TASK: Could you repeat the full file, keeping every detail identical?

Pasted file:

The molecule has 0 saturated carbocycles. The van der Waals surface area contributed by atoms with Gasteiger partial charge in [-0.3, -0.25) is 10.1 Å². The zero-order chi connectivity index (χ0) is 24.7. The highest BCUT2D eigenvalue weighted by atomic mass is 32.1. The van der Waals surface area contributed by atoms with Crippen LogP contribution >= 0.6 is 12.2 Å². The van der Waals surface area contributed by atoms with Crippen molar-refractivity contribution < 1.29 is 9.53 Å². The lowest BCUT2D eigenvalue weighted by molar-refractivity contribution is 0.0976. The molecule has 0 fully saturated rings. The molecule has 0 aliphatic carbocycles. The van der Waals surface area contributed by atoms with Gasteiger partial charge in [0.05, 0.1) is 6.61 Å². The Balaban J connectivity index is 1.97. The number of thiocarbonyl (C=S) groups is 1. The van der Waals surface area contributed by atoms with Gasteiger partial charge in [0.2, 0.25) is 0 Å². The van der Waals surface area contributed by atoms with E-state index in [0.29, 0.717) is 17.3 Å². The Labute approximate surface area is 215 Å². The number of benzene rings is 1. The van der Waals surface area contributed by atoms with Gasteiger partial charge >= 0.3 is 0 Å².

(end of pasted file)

The molecule has 0 saturated carbocycles. The van der Waals surface area contributed by atoms with Gasteiger partial charge in [-0.3, -0.25) is 10.1 Å². The zero-order chi connectivity index (χ0) is 24.7. The highest BCUT2D eigenvalue weighted by atomic mass is 32.1. The van der Waals surface area contributed by atoms with Crippen LogP contribution >= 0.6 is 12.2 Å². The van der Waals surface area contributed by atoms with Crippen molar-refractivity contribution < 1.29 is 9.53 Å². The lowest BCUT2D eigenvalue weighted by molar-refractivity contribution is 0.0976. The molecule has 0 fully saturated rings. The molecule has 0 aliphatic carbocycles. The van der Waals surface area contributed by atoms with Gasteiger partial charge in [0.05, 0.1) is 6.61 Å². The Balaban J connectivity index is 1.97. The number of thiocarbonyl (C=S) groups is 1. The van der Waals surface area contributed by atoms with Gasteiger partial charge in [0.2, 0.25) is 0 Å². The van der Waals surface area contributed by atoms with E-state index in [0.29, 0.717) is 17.3 Å². The Labute approximate surface area is 215 Å². The number of benzene rings is 1. The van der Waals surface area contributed by atoms with Gasteiger partial charge >= 0.3 is 0 Å².